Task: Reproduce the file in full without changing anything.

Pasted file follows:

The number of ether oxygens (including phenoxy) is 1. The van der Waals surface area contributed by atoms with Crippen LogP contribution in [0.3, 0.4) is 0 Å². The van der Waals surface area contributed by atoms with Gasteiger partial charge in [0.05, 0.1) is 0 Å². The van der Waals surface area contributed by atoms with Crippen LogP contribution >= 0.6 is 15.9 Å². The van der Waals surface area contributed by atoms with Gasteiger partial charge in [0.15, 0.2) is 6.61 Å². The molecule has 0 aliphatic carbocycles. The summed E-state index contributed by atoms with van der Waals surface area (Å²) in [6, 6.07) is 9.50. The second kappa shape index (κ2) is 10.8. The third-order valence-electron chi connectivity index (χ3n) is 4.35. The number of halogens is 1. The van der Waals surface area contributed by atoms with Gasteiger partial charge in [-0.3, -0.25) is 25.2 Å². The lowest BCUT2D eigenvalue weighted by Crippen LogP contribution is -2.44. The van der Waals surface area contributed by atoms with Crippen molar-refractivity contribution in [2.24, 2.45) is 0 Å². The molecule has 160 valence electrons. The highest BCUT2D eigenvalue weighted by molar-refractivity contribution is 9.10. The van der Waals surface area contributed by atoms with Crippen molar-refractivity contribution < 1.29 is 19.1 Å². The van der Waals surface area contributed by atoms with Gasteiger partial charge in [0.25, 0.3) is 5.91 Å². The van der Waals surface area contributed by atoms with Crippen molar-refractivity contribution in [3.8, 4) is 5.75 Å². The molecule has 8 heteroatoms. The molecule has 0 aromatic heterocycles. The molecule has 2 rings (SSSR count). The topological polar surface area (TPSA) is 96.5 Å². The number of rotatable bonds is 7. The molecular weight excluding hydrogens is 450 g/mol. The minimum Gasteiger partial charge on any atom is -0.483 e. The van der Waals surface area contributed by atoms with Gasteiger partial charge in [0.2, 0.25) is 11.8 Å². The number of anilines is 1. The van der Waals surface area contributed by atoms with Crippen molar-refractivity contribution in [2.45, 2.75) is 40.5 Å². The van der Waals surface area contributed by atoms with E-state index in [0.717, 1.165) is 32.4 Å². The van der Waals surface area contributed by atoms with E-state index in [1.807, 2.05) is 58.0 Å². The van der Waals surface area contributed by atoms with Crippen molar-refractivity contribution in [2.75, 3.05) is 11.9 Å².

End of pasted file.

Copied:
The number of ether oxygens (including phenoxy) is 1. The van der Waals surface area contributed by atoms with Crippen LogP contribution in [0.3, 0.4) is 0 Å². The van der Waals surface area contributed by atoms with Gasteiger partial charge in [0.05, 0.1) is 0 Å². The van der Waals surface area contributed by atoms with Crippen LogP contribution >= 0.6 is 15.9 Å². The van der Waals surface area contributed by atoms with Gasteiger partial charge in [0.15, 0.2) is 6.61 Å². The molecule has 0 aliphatic carbocycles. The summed E-state index contributed by atoms with van der Waals surface area (Å²) in [6, 6.07) is 9.50. The second kappa shape index (κ2) is 10.8. The third-order valence-electron chi connectivity index (χ3n) is 4.35. The number of halogens is 1. The van der Waals surface area contributed by atoms with Gasteiger partial charge in [-0.3, -0.25) is 25.2 Å². The lowest BCUT2D eigenvalue weighted by Crippen LogP contribution is -2.44. The van der Waals surface area contributed by atoms with Crippen molar-refractivity contribution in [2.24, 2.45) is 0 Å². The molecule has 160 valence electrons. The highest BCUT2D eigenvalue weighted by molar-refractivity contribution is 9.10. The van der Waals surface area contributed by atoms with Crippen molar-refractivity contribution < 1.29 is 19.1 Å². The van der Waals surface area contributed by atoms with Gasteiger partial charge in [0.25, 0.3) is 5.91 Å². The van der Waals surface area contributed by atoms with Crippen molar-refractivity contribution in [3.8, 4) is 5.75 Å². The molecule has 8 heteroatoms. The molecule has 0 aromatic heterocycles. The molecule has 2 rings (SSSR count). The topological polar surface area (TPSA) is 96.5 Å². The number of rotatable bonds is 7. The molecular weight excluding hydrogens is 450 g/mol. The minimum Gasteiger partial charge on any atom is -0.483 e. The van der Waals surface area contributed by atoms with Gasteiger partial charge in [0.2, 0.25) is 11.8 Å². The number of anilines is 1. The van der Waals surface area contributed by atoms with Crippen molar-refractivity contribution in [2.45, 2.75) is 40.5 Å². The van der Waals surface area contributed by atoms with E-state index in [0.717, 1.165) is 32.4 Å². The van der Waals surface area contributed by atoms with E-state index in [1.807, 2.05) is 58.0 Å². The van der Waals surface area contributed by atoms with Crippen molar-refractivity contribution in [2.75, 3.05) is 11.9 Å².